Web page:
Sunday, 28 September 2014

Poetry reading in Oxford

The second and final stop on my Autumn reading tour will be in Oxford. I'm delighted to report that I'll be appearing at the Jericho Tavern on Walton Street on Sunday 5th October (doors open 6.30 for a 7p.m. start, £5/4 concessions) alongside Gareth Prior, Sasha Dugdale, Claire Trevien, Andrea Brady and Sarah Howe. That's an excellent line-up in anyone's money.

This event is especially important to me for several reasons, not least of which is the fact I lived on Walton Street many moons ago and used to cycle past the Jericho Tavern on a regular basis, most often in a sweat at being late and undercooked for a tutorial. I might even squeeze in some supper at Pepper's Burgers for nostalgia's sake!

Tuesday, 23 September 2014

Poetry reading in Shrewsbury

The first stop on my two-leg Autumn reading tour will be in Shrewsbury on Thursday 2nd October. That means I'll finally be involved with National Poetry Day after years of observing events from Spain!

I'll be reading as part of Shrewsbury Poetry @ Eat Up alongside Michael Thomas, Pauline Attenborough, Paul Francis and Ian Lakin, while there will also be music from Martin Thomas of Grey Wolf.

The event is due to start at 7.30p.m. and the venue is Shearmans Hall, Milk Street SY1 1SZ. I do hope to see any readers of Rogue Strands who might be able to make it along!

Saturday, 20 September 2014

Precise leaps of imagination, Joshua Mehigan's Accepting the Disaster

Having enjoyed Joshua Mehigan's first collection, The Optimist, which was published in 2004, I was looking forward to getting my hands on his second book, Accepting the Disaster (Farrar, Straus and Giroux, 2014). It didn't disappoint.

Mehigan is a brave poet in several ways. There's great pressure from peers, editors, academia and social media to keep yourself in the spotlight once a first book has been well received, so it takes courage to hold back on bringing out a follow-up. In this case, Mehigan's patience in waiting a whole decade has brought handsome rewards, as Accepting the Disaster is packed with honed verse.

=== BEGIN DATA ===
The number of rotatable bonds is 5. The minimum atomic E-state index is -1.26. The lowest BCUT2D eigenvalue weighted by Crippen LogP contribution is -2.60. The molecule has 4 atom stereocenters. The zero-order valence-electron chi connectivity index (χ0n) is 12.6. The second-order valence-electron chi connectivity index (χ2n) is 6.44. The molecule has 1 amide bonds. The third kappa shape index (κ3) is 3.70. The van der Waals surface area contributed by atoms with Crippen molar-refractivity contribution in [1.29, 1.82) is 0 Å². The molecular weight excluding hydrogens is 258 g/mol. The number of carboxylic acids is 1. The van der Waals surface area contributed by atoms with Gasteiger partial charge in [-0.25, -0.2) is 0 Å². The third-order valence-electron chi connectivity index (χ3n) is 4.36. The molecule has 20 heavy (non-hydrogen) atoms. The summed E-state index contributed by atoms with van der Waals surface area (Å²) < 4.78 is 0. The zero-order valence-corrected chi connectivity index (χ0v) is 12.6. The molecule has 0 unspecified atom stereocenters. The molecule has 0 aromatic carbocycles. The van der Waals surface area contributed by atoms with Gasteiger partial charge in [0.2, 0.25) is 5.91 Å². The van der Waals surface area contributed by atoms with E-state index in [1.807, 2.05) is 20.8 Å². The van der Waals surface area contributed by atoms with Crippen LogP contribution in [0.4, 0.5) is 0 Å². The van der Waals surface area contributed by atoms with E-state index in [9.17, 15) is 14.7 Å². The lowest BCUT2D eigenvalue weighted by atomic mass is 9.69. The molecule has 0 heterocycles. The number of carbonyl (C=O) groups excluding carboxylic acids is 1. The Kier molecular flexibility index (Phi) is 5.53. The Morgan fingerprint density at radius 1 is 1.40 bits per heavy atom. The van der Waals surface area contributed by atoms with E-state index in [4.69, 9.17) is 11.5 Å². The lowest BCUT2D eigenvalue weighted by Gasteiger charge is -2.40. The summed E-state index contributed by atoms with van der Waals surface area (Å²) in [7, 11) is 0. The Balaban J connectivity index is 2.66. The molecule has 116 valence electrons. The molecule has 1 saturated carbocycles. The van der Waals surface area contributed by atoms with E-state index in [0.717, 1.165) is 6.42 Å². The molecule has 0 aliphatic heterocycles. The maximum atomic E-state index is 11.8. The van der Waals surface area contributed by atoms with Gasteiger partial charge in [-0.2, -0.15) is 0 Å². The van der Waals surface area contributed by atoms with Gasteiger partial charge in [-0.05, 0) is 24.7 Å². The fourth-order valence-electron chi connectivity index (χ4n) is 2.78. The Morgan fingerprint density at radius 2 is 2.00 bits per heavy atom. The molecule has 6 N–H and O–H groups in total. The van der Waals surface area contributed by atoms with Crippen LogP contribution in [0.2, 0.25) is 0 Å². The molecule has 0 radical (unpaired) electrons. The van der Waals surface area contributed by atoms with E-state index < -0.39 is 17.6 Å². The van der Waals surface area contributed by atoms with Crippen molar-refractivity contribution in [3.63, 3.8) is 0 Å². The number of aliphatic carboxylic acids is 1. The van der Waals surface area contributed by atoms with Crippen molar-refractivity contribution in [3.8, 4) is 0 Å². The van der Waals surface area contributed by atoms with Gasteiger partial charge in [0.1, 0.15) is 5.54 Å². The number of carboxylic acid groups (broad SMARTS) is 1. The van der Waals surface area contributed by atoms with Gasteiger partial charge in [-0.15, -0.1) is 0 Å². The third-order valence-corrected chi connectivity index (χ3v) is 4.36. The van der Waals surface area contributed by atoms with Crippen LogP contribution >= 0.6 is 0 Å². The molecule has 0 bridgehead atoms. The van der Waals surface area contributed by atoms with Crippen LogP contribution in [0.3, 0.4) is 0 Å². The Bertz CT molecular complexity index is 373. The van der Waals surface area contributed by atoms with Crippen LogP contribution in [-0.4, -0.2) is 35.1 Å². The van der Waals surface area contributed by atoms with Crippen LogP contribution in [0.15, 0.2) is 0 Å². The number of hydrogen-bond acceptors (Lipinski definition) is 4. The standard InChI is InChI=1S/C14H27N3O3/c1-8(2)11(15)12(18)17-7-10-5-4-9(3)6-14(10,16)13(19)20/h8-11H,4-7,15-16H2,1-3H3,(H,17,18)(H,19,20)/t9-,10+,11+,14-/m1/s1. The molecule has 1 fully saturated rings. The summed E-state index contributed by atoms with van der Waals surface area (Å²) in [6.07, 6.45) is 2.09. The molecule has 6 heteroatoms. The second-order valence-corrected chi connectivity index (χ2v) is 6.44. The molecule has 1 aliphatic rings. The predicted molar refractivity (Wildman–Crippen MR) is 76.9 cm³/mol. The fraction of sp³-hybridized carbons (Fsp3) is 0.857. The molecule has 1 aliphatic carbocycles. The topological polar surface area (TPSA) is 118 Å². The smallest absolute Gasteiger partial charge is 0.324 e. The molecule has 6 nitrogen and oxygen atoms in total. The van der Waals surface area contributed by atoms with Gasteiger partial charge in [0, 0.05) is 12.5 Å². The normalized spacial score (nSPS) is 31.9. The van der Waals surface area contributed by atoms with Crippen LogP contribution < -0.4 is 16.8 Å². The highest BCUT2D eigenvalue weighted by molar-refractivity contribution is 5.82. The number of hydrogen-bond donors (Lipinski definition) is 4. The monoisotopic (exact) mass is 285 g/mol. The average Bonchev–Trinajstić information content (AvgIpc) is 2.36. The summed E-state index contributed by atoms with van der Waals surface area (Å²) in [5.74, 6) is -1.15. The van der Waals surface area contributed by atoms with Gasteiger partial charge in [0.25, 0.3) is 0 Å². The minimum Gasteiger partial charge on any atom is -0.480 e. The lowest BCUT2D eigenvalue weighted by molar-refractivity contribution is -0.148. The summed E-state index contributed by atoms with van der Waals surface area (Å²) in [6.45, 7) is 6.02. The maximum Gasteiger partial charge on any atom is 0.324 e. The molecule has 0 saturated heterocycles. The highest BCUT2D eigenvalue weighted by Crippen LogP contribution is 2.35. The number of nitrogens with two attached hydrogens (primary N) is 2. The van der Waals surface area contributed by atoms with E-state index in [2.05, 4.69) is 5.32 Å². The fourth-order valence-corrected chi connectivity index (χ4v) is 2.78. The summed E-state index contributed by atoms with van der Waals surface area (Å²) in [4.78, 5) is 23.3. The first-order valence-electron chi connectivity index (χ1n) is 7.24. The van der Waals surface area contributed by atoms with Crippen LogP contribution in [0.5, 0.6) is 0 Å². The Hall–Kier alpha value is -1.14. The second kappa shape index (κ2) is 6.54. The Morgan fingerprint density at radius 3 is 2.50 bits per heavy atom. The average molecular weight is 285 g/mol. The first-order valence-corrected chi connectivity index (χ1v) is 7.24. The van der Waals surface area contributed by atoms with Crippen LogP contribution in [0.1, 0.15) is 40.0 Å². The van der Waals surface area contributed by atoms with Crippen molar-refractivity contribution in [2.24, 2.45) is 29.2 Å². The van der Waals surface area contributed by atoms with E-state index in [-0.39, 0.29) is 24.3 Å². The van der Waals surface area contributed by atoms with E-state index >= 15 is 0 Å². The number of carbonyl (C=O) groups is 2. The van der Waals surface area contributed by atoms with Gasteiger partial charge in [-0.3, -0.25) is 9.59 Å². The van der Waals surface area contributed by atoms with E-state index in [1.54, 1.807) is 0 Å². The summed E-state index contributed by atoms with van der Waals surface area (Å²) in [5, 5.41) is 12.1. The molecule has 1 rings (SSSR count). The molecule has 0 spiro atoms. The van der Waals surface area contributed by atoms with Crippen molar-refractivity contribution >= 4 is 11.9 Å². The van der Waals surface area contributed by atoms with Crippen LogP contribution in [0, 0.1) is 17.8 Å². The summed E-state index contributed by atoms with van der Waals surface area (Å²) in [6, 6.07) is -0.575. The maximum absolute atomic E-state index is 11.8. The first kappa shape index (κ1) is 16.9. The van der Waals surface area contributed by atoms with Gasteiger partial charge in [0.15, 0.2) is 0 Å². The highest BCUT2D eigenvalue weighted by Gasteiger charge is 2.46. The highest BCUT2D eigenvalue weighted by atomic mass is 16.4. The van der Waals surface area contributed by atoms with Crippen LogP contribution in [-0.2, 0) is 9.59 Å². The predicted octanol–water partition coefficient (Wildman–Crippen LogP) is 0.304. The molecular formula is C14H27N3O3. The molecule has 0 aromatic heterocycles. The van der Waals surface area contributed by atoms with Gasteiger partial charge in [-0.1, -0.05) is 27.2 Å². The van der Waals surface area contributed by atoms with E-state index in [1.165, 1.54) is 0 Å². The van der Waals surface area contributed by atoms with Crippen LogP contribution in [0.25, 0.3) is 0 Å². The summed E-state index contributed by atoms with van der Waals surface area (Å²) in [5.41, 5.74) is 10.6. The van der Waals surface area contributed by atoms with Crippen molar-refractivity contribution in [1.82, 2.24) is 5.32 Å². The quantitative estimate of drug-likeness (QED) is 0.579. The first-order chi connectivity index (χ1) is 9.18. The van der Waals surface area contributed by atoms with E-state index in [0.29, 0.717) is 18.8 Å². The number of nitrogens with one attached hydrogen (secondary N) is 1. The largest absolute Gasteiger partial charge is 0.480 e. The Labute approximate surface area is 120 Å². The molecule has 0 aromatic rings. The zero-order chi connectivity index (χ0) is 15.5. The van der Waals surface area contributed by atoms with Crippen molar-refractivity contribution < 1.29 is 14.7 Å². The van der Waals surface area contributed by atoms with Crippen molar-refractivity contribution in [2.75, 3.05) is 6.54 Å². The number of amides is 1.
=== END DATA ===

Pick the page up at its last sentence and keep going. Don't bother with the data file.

Secondly, Mehigan is unafraid of dragging traditional form into a present-day context and cadence. When doing so, his craft succeeds in making the afore-mentioned form pass unnoticed. Metre and rhyme come into play, yet they are never intrusive. One such example is "Down in the Valley", a murder story in nine lines that's reminiscent of a Carver narrative due to its deadpan, laconic delivery. It dodges explicit gore so as to ramp up horrific imagination:

"...Nature is just. There's nothing left to fear.
The worst thing that can happen happened here."

Just as in The Optimist, there are again glances towards Philip Larkin through a contemporary American lens. "The Professor", for instance, reminds this reader of "A Study of Reading Habits" when it states:

"...These days I never read, but no one does,
and, anyhow, I proved how smart I was.
Everything I know is from a book."

I wouldn't want these references to other writers to give the mistaken impression that Mehigan's work is in some way derivative. In fact, the reverse is true. What's more, this second book demonstrates that he has found his idiom. The everyday, as expressed via taut turns of phrase, is woven with delicately controlled, precise leaps of imagination, as in the opening two stanzas of "The Smokestack":

"The town had a smokestack.
It had a church spire.
The church was prettier,
but the smokestack was higher.

It was a lone ruined column,
a single snuffed taper,
a field gun fired at heaven,
a tube making vapor..."

Regarding his subject matter, meanwhile, Mehigan deals with mental illness head-on in sections of Accepting the Disaster, rather than implicitly invoking it, as was more often the case in The Optimist. Nevertheless, confession is never the aim. Instead, powerful stories are compressed and distilled into verse.

Accepting the Disaster is a fine collection in its own right. However, when viewed alongside The Optimist, it marks the definitive emergence of Joshua Mehigan as a major voice not just in American verse but in English-language poetry as a whole. I thoroughly recommend it.

Monday, 8 September 2014

Anthony Wilson's Lifesaving Poems are to become a book

I've previously mentioned my admiration for Anthony Wilson's Lifesaving Poems - a series of blog posts in which he selects and discusses poems that have deeply affected him during his struggle with life-threatening illness - and so I was delighted to read the news that Bloodaxe are to publish them in book form.

Far too many thematic anthologies lack a personal thread running through them, a narrative that drives them forward. Lifesaving Poems will provide these qualities in spades. What's more, Wilson's deft touch in his commentaries won't just illuminate verse for non-poetry-reading people who have bought the book on a wave of emotion. It will also capture long-term readers for the genre.  I look forward to getting hold of a copy myself.